Why do Aerospace Engineering students have to turn things in on time?
 
RussianJet
Posts: 5983
Joined: Sat Jul 21, 2007 4:15 am

RE: Why Not Privatise Existing Public Services?

Thu Jan 10, 2013 9:58 pm

My goodness. There are just some things that shouldn't be placed in the hands of private companies whose only motive is to make a financial profit. Services vital to basic survival and law and order are among them. I also consider basic utilities vital to support life to be in the same category, but that ship has long since sailed in the UK. A big slice of a large water company is owned by a Chinese comopany, for example.
✈ Every strike of the hammer is a blow against the enemy. ✈
 
BMI727
Posts: 11300
Joined: Mon Feb 02, 2009 9:29 pm

RE: Why Not Privatise Existing Public Services?

Thu Jan 10, 2013 10:05 pm

Quoting RussianJet (Reply 6):
Services vital to basic survival and law and order are among them.

We all need to eat, but that doesn't stop dozens of private companies from trying to sell me a burger and a Coke.

Quoting RussianJet (Reply 6):
I also consider basic utilities vital to support life to be in the same category

Competition should be allowed if it is practical, otherwise it will have to be a monopoly of a private company with government control of prices.
Why do Aerospace Engineering students have to turn things in on time?
 
RussianJet
Posts: 5983
Joined: Sat Jul 21, 2007 4:15 am

RE: Why Not Privatise Existing Public Services?

Thu Jan 10, 2013 10:14 pm

Quoting BMI727 (Reply 7):
We all need to eat, but that doesn't stop dozens of private companies from trying to sell me a burger and a Coke.

Very true, but then 'food' as an entity represents a far more complex and diverse commodity than simply, say, the supply of drinking water.

Quoting BMI727 (Reply 7):
Competition should be allowed if it is practical, otherwise it will have to be a monopoly of a private company with government control of prices.

The prices end up rising more than inflation anyway, and the regulation of these industries costs the tax payer a bloody fortune. At least that's how it seems to have worked out here in Britain.
✈ Every strike of the hammer is a blow against the enemy. ✈
 
User avatar
DeltaMD90
Posts: 8928
Joined: Tue Apr 15, 2008 11:25 pm

RE: Why Not Privatise Existing Public Services?

Thu Jan 10, 2013 10:52 pm

Quoting Aesma (Reply 1):
which must add a lot of overhead

I don't think so... instead of a large entity with vast overhead you have a bunch of little overhead... and while independent, police resources are definitely shared. I worked for a police department for an internship and I frequently communicated with other agencies to get the job done.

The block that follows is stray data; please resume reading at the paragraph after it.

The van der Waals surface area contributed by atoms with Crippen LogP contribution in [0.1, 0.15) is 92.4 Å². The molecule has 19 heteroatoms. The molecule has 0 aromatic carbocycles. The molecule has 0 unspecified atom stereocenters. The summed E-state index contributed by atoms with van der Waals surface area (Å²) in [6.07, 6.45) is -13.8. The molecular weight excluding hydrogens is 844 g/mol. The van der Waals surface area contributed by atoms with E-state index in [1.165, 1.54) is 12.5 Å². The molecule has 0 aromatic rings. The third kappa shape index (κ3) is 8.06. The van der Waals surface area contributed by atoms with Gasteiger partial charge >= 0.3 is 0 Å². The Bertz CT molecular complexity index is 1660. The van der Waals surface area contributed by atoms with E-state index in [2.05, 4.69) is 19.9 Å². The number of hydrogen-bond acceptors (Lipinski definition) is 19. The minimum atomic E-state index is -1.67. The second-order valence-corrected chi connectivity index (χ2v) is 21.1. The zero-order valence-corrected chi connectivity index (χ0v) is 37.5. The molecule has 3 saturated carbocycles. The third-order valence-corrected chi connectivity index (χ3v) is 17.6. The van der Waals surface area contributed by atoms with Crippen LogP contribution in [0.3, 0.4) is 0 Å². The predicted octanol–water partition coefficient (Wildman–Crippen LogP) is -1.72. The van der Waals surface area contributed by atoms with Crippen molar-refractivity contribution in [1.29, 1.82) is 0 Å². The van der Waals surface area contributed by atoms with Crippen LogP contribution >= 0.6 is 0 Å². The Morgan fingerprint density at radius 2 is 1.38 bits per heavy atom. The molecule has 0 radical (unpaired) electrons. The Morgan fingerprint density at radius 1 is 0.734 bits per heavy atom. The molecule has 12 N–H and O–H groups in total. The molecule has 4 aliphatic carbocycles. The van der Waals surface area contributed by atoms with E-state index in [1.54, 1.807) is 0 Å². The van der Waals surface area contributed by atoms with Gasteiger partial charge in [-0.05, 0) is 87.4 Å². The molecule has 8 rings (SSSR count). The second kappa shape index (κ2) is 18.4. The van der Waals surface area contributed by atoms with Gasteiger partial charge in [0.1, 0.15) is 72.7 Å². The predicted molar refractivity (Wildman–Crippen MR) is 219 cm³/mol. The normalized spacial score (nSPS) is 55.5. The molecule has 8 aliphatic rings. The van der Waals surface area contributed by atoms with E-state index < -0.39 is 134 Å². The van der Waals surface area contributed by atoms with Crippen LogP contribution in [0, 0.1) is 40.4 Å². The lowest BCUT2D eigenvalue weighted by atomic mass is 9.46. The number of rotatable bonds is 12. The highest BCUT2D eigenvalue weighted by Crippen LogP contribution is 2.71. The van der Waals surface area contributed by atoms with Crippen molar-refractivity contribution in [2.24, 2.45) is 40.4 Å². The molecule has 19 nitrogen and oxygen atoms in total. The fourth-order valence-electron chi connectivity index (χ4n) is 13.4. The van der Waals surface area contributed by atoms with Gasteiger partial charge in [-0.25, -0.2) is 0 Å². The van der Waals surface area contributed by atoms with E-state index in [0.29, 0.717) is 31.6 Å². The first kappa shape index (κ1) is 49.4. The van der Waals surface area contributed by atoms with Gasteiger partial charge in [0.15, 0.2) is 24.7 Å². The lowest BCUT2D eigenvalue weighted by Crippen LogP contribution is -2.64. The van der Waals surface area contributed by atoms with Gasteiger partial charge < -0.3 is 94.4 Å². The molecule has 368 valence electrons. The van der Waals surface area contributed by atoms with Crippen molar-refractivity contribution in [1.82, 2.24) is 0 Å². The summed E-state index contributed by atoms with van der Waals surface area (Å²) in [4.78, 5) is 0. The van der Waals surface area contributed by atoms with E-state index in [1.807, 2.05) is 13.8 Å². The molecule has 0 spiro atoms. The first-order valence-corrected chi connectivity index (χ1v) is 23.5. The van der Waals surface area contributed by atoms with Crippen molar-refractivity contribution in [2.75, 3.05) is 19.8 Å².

There are pros and cons, but honestly, I don't think we could have a unified police force in America. We are much too big. Can you imagine rolling all the EU countries' police into the EU Police force?

We have cons in America but I like the rights given to states. California and Georgia are so different in many respects they might as well be two different countries, but I can easily choose not to live in CA and live in GA instead and be an American. Conversely, there are people who much prefer CA over GA

That was slightly off topic, but to the OP: even most of the biggest states' rights people believe the government has essential functions. Very, very few people (I can't even think of one) talk about privatizing what you are saying
 
Ken777
Posts: 10149
Joined: Thu Mar 11, 2004 5:39 am

RE: Why Not Privatise Existing Public Services?

Thu Jan 10, 2013 11:35 pm

Quoting KiwiRob (Thread starter):
since a large number of US citizens are against free public health why not privatise other existing free public services?

The last thing we need is shifting public services to private businesses. First problem is that it tends to let politicians slip those services to friends - sort of like Cheney & Halliburton at the start of the Iraq War. We don't need more Good Buddy Favors than we already have.

The second problem is that it results in a shift to lower paid workers - something has to give in order for the Good Buddies to make Good Money.

Lastly, it reduces the force of the public's voice. We just had some local politicians sigh a 14 year agreement with a new company for trash services. I have yet to talk with anyone who actually believes we are better off. The really queer part of this deal (besides sorry service) is that you have to call some poor service rep who works for the city, not the company forgetting to pick up your trash.
 
User avatar
Aesma
Posts: 14045
Joined: Sat Nov 14, 2009 6:14 am

RE: Why Not Privatise Existing Public Services?

Fri Jan 11, 2013 12:23 am

Quoting DeltaMD90 (Reply 9):
There are pros and cons, but honestly, I don't think we could have a unified police force in America. We are much too big. Can you imagine rolling all the EU countries' police into the EU Police force?

No, I didn't mean it like that, I do think state police could be the main police in every state though. My country (France) is between Texas and California size wise, and we have a national police (well, two, one civilian and one military for the countryside). No municipal police or sheriff or whatever would be tasked with elucidating a crime. Same with the judiciary, they're all on the national payroll.

About the EU I do think we need an equivalent to the FBI.